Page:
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Federal judge denies Afghan Guantanamo detainee habeas petition

A judge for the US District Court for the District of Columbia [official website] on Tuesday denied [order, PDF] the habeas corpus petition of Afghan Guantanamo Bay [JURIST news archive] detainee Obaidullah [DOD materials]. While Obaidullah has denied the charges against him, Judge Richard Leon noted that he has changed his story several times. The court cited evidence presented by the US government showing that Obaidullah hid his property in mine shells, had possession of a notebook containing instructions and wiring diagrams of IEDs, and stored an automobile with Taliban propaganda inside that was used to transport bomb cell members to a local hospital. Leon denied Obaidullah's petition for release, stating:

[C]ombining all of this evidence and corroborated intelligence, the mosaic that emerges unmistakably supports the conclusion that it is more likely than not that petitioner Obaydullah was in fact a member of an al Qaeda bomb cell committed to the destruction of US and Allied forces. As such, he is lawfully detainable under the [Authorization for Use of Military Force] (AUMF) [text, PDF].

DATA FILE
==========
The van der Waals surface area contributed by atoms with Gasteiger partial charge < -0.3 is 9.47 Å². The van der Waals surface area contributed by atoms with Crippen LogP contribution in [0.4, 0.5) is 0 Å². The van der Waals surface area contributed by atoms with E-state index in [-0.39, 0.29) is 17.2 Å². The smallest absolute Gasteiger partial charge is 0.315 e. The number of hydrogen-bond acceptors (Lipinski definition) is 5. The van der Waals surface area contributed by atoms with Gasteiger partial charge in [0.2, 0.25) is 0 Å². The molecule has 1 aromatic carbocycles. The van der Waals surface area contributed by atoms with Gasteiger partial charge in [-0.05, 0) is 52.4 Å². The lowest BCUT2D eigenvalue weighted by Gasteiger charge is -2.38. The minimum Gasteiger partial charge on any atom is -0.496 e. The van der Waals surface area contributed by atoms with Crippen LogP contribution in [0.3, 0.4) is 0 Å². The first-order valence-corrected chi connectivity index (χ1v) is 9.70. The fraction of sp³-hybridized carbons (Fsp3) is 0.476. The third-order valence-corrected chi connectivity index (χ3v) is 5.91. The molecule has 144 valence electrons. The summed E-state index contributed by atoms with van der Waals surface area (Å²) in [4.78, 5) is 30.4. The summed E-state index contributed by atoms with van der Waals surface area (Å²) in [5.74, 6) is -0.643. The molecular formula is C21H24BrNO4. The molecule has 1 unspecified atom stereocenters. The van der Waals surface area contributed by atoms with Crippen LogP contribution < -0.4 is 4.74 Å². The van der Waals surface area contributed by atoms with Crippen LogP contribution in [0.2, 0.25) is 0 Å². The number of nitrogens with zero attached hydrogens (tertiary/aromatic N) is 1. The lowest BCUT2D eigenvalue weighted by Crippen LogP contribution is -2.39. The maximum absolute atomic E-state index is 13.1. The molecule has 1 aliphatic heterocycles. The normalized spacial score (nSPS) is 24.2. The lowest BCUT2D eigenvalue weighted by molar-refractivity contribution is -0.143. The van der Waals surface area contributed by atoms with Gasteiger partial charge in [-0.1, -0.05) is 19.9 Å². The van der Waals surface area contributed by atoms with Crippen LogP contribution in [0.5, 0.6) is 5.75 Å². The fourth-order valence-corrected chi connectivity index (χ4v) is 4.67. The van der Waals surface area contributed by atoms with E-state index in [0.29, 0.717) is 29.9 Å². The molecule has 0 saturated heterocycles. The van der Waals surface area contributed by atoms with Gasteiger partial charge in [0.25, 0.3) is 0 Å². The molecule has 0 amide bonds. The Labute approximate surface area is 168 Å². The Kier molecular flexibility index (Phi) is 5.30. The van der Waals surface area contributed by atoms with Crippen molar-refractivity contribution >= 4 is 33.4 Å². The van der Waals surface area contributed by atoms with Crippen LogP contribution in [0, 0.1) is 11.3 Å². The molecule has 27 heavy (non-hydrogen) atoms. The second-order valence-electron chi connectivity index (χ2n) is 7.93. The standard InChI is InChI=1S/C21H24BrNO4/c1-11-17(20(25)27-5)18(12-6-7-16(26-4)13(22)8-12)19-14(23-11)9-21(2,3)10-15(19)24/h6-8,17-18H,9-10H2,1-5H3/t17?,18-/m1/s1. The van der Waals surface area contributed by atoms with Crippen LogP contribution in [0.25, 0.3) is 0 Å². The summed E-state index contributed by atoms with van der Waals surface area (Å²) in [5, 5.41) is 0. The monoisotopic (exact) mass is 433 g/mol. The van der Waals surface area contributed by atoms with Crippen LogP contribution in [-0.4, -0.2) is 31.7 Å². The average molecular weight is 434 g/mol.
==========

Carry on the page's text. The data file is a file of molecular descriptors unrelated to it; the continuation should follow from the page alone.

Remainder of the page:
Obaidullah was initially charged [JURIST report] by the military in 2008 with hiding and storing anti-tank mines to be deployed against US forces in Afghanistan. He has been held at Guantanamo since 2002.

In January, the US Department of Justice (DOJ) [official website] decided on a military prosecution [JURIST report] for Obaidullah. The case was passed over to the Pentagon, which must now decide whether to formally try Obaidullah in a military commission [JURIST news archive]. Obaidullah is the sixth Guantanamo detainee to have his case referred for military trial since US president Barack Obama ordered the closing [JURIST report] of the facility and a review of all detainees' cases in January 2009. In November 2009, the DOJ designated five other cases for military trials, including that of Canadian detainee Omar Khadr [JURIST report]. Also in November, Holder announced [JURIST report] that five accused 9/11 [JURIST news archive] conspirators would be tried in US federal court.

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